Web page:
PREFACE: During World
War 2 one in two hundred of New Zealand's
population (about 8000 servicemen) suffered loss
of liberty and deprivations through being held in
captivity as prisoners of war (PoW's).
About 500 of these were airmen.
Geneva Convention required that PoW's assessed by
a mixed medical commission as seriously ill or
wounded should be repatriated back to their own
country, invariably via a neutral country.
Each commission consisted of three medical
officers, two from a neutral country (one of whom
and one from the detaining power.Decisions were
by a majority. The Convention also stipulated
repatriated personnel were not to be subsequently
employed in any combatant role.
Overall, about 11,000
New Zealanders served as aircrew in
Britain's Royal Air Force in its various
theatres of operation,
and more than one in three were killed.
Around 6000 of these flew with Bomber
Command, and 1850 died.
Many other aircrew were
injured or became PoW's.
Two Hawkes Bay aircrew that suffered both
these fates were
Warrant Officers David
Allen and Hugh
They were injured when shot down on
separate Bomber Command
operations over enemy territory and ended
up as Kreigies
(the name Allied prisoners used to
and derived from Kriegsgefangene, the
German term for PoW's).
David Allen, Ian
Walker, Hugh English,
Air Secretary Barrow, AVM Isitt.
Later in the war
David and Hugh were assessed under the Geneva
Convention as qualifying for repatriation on
medical grounds. After release from captivity
they eventually embarked on the Hospital Ship MV
Oranje, arriving in Wellington on 14 December
1943. The next day David Allen, Hugh English and
Ian Walker of Auckland (who had all been promoted
to the rank of Warrant Officer while in
captivity) were welcomed back by the Chief of Air
Staff for the RNZAF, Air Vice-Marshall LM Isitt.
They were the first three New Zealand overseas
air personnel to be repatriated back to New
Zealand from German hands.
David joined the
RNZAF on 9 April 1940, having the written
consent of his widowed mother, being
under 21 years of age at the time.
Character references were supplied by his
employer and by the Mayor of Napier, Mr
Training School near Levin he was posted
Air Gunner's & Air Observer's School
at RNZAF Ohakea as an
LAC Air Gunner Under Training.
This included seven hours air-to-air
firing from the open rear cockpit
of large single-engined Vickers Vincent
His first three flights were in Vincent
This aircraft survives today, under
restoration, north of Auckland.
NZ311 under restoration.
End of May
1940 - awarded his Air Gunners brevet,
promoted to Sergeant and posted to the
RAF. On 1 June he sailed off to England,
arriving at the Aircrew Reception Centre
at RAF Uxbridge on 21 July 1940
during the dark days of the Battle of
Britain. Then to No 15 Operational
at RAF Harwell, Oxfordshire. During
August he flew about 30 hours learning to
become a rear gunner on Vickers
Wellington night bombers.
6th September - posted to 149 Squadron at
RAF Mildenhall in Suffolk.
Rear Gunner's 'Office' - cleaning the
guns on the rear turret of a Wellington
Allen's first operation against the enemy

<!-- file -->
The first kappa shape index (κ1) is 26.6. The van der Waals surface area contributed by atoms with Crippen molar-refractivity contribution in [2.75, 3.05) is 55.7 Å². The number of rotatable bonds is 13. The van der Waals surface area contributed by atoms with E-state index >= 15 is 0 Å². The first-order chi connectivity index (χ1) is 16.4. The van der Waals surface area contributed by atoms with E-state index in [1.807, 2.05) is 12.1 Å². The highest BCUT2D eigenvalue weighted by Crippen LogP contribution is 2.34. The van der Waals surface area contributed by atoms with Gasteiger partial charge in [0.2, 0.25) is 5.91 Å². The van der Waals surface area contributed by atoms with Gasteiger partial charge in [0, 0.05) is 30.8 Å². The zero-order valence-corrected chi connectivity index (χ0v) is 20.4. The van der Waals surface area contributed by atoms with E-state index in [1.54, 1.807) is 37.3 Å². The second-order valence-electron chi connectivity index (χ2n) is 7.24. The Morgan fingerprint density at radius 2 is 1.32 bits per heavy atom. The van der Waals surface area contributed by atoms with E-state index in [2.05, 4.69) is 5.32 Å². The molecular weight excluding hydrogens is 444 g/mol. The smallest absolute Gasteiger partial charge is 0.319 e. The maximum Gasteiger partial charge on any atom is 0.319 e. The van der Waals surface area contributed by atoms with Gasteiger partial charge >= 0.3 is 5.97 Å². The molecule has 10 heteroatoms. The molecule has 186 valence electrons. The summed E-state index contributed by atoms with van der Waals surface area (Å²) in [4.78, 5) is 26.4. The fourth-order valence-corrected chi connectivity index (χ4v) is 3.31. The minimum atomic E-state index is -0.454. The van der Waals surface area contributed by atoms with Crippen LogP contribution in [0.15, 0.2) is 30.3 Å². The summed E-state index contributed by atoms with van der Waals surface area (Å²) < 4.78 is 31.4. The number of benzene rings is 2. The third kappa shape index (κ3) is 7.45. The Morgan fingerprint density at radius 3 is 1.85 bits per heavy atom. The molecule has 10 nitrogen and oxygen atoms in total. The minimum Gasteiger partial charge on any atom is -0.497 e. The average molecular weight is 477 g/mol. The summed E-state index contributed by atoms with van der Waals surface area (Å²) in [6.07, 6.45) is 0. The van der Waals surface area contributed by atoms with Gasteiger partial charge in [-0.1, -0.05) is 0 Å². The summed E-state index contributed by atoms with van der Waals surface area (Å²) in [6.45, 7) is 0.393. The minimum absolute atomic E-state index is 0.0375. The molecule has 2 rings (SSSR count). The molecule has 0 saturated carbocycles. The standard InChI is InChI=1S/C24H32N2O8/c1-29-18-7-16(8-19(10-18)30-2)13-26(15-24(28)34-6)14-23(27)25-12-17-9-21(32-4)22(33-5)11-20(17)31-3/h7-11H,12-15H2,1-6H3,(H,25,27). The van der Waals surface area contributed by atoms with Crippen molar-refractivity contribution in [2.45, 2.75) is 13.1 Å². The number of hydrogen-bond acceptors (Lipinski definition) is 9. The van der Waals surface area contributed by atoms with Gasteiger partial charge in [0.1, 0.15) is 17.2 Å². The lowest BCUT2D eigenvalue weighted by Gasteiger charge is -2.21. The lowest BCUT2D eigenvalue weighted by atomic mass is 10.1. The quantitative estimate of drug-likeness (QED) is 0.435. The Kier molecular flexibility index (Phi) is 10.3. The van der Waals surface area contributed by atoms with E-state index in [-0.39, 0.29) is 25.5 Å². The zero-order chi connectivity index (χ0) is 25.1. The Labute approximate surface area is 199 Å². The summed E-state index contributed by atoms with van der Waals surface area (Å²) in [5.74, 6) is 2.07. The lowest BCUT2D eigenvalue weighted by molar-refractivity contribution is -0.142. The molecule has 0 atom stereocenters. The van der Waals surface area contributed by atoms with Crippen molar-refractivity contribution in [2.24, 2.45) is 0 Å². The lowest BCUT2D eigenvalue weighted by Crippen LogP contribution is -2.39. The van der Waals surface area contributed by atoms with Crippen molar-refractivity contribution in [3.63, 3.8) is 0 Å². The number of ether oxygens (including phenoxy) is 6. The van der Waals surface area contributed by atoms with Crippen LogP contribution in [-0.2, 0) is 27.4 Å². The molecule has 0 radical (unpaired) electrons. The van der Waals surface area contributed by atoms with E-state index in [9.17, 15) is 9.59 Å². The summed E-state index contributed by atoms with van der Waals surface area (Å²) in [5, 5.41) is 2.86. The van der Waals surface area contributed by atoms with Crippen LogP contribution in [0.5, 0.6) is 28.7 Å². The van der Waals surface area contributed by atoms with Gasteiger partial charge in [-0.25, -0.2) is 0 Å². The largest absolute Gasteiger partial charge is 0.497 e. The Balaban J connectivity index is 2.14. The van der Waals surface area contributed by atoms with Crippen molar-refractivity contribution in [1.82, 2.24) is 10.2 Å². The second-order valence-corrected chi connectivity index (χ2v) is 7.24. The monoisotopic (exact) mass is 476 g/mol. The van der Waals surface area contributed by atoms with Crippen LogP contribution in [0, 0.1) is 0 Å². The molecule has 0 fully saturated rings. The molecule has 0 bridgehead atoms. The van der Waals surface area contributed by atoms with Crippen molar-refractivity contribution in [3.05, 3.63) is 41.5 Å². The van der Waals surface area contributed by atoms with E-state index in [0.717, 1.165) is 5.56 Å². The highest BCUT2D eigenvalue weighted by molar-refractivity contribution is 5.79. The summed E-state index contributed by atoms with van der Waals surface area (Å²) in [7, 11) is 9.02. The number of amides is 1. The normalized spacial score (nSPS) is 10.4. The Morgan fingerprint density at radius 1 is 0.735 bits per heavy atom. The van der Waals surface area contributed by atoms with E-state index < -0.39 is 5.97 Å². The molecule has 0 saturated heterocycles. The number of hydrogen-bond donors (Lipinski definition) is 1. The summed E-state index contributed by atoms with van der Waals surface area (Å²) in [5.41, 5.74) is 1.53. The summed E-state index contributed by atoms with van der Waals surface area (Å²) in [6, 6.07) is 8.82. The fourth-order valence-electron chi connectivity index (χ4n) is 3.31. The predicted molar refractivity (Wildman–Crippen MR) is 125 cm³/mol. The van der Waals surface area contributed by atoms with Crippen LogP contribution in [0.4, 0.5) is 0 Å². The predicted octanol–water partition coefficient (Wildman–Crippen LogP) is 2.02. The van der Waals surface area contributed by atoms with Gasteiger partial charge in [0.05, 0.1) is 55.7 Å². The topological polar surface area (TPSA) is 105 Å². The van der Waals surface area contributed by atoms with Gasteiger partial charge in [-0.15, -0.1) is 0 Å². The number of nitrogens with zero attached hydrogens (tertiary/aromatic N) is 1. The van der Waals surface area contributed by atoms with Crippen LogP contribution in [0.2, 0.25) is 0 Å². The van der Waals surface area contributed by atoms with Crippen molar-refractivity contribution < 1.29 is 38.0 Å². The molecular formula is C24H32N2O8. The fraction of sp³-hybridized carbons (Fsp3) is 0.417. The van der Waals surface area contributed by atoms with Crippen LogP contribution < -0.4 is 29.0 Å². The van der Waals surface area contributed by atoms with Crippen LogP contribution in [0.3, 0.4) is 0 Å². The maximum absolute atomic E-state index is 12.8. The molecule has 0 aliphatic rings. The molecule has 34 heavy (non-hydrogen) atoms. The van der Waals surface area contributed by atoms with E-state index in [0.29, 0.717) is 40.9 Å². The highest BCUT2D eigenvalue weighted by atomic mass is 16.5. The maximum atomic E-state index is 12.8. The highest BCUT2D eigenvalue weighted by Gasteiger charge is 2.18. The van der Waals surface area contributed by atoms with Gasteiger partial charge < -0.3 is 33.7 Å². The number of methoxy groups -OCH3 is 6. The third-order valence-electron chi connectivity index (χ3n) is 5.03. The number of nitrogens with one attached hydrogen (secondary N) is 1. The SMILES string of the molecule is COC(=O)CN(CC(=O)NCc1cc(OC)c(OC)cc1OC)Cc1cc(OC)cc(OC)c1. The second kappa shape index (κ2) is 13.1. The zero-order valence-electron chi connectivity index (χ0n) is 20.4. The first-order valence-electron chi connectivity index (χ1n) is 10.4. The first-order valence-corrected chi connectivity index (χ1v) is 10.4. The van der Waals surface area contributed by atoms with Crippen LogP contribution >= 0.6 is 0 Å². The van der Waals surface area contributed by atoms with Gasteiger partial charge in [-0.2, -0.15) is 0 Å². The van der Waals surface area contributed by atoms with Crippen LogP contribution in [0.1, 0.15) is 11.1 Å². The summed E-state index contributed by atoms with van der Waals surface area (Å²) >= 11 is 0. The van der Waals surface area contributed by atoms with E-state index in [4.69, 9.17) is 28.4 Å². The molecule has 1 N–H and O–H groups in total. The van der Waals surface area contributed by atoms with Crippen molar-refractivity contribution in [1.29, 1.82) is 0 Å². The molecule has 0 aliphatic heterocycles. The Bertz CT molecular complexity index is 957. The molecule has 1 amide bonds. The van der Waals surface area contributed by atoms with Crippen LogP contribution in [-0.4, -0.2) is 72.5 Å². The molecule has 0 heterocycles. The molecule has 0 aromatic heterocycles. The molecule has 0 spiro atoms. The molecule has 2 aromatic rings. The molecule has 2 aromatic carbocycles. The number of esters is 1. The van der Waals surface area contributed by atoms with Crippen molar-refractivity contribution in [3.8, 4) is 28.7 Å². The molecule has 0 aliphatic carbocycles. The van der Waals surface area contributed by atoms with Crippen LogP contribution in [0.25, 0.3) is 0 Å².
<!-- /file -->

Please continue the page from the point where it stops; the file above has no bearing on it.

18th. Sep 1940 to Flushing in Holland.
Further operations on Wellingtons to
targets in Germany
and France, including 8 hour sorties to
Berlin and back,
continued until June 1941.
July 1941 - transferred to
No 7 Squadron at RAF Oakington, Cambridgeshire,
and converted onto
the RAF's first four-engined bomber...the Short
first (and last) operation in a Stirling (N6035)
was to Berlin on 27 July 1941.
The aircraft was hit by enemy fire and ended up
limping over Holland at 800 ft with two motors
and all gun turrets out of action. David
parachuted from the aircraft but after landing,
the Germans smartly gathered up the crew and took
them into captivity.
David was subsequently admitted to the Caterpillar
- an organisation
with exclusive membership for aircrew who
have parachuted from disabled
aircraft. The badge symbolises a silkworm
whose threads created the silk from
which parachutes were made (until
substituted with nylon late in the war).
to Mrs Allen
after his capture the Germans telegraphed
advice of David's prisoner-of-war status
to the Red Cross in Geneva. It is likely
the Red Cross then informed the British
and ultimately notice was given to his
mother in Napier as next of kin.
Later she received notice from the RAF's
Central Depository that they now held
her son's personal effects in safe
custody. During his time in Germany David
transferred to several camps, including
Stalags IIIE, IIID, VIIIB, and Stalag
New Zealand and
Australian airmen PoW's at Stalag IIIE.
David Allen second from right in front
He also spent time
during 1942 in a Military hospital in
having his wounds tended and being
While there was sketched by an artist.
Being in Berlin he
experienced at close hand the heavy pasting that
the shattered city received from bombing.
He observed that his experience of the raids
lived up to all he subsequently read of them.
Despite German endeavours to keep news from the
prisoners he observed, the Reich was being
considerably rocked by the RAF. Speaking
later of camp life David said that it was made
tolerable only through
the good offices of the Red Cross organisation,
whose parcels were a veritable Godsend.
PHOTOS OF STALAG-LIFE
In April 1943 he was
transferred to a hospital attached to Stalag
where PoW's awaiting repatriation were assembled.
Eventually, in late 1943, David and a group of
other sick and wounded PoW's travelled south by
train to Marseilles,
in German-occupied France. From there they went
by sea to a most hospitable reception at
in neutral Spain. A freighter then took them
across the Mediterranean to Alexandria in Egypt,
where they boarded the Oranje on 24 Nov 1943 for
the long journey back to New Zealand.
discharge from the RNZAF in 1945, David
was active on the
Committee of the Napier Ex-PoW
Association. Looking after the welfare
of members was an important function of